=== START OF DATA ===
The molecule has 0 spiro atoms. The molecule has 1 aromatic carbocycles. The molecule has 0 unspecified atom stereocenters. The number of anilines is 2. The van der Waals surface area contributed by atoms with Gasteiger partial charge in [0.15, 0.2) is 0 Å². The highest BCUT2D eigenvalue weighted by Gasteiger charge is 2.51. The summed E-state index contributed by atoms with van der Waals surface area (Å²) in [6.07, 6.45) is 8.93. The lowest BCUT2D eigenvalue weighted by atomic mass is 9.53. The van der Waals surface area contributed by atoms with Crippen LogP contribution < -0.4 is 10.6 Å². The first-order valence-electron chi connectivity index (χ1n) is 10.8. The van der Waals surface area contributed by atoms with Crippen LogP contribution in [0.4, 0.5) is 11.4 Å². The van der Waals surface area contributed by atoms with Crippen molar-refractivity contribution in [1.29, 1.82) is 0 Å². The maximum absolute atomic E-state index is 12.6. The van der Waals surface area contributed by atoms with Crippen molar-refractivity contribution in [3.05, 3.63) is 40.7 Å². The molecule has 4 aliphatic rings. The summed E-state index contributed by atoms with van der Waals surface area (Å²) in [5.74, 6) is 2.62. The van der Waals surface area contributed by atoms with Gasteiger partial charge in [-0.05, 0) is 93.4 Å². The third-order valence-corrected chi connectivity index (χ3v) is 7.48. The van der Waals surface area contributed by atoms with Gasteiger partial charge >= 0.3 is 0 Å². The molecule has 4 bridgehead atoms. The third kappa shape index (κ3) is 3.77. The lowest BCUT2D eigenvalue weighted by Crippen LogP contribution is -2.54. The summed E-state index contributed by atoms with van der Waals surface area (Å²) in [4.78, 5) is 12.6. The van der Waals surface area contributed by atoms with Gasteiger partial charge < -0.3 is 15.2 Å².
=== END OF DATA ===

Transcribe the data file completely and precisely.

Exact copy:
The molecule has 0 spiro atoms. The molecule has 1 aromatic carbocycles. The molecule has 0 unspecified atom stereocenters. The number of anilines is 2. The van der Waals surface area contributed by atoms with Gasteiger partial charge in [0.15, 0.2) is 0 Å². The highest BCUT2D eigenvalue weighted by Gasteiger charge is 2.51. The summed E-state index contributed by atoms with van der Waals surface area (Å²) in [6.07, 6.45) is 8.93. The lowest BCUT2D eigenvalue weighted by atomic mass is 9.53. The van der Waals surface area contributed by atoms with Crippen LogP contribution < -0.4 is 10.6 Å². The first-order valence-electron chi connectivity index (χ1n) is 10.8. The van der Waals surface area contributed by atoms with Crippen LogP contribution in [0.4, 0.5) is 11.4 Å². The van der Waals surface area contributed by atoms with Crippen molar-refractivity contribution in [1.29, 1.82) is 0 Å². The maximum absolute atomic E-state index is 12.6. The van der Waals surface area contributed by atoms with Crippen molar-refractivity contribution in [3.05, 3.63) is 40.7 Å². The molecule has 4 aliphatic rings. The summed E-state index contributed by atoms with van der Waals surface area (Å²) in [5.74, 6) is 2.62. The van der Waals surface area contributed by atoms with Gasteiger partial charge in [-0.05, 0) is 93.4 Å². The third-order valence-corrected chi connectivity index (χ3v) is 7.48. The van der Waals surface area contributed by atoms with Gasteiger partial charge >= 0.3 is 0 Å². The molecule has 4 bridgehead atoms. The third kappa shape index (κ3) is 3.77. The lowest BCUT2D eigenvalue weighted by Crippen LogP contribution is -2.54. The summed E-state index contributed by atoms with van der Waals surface area (Å²) in [4.78, 5) is 12.6. The van der Waals surface area contributed by atoms with Gasteiger partial charge < -0.3 is 15.2 Å².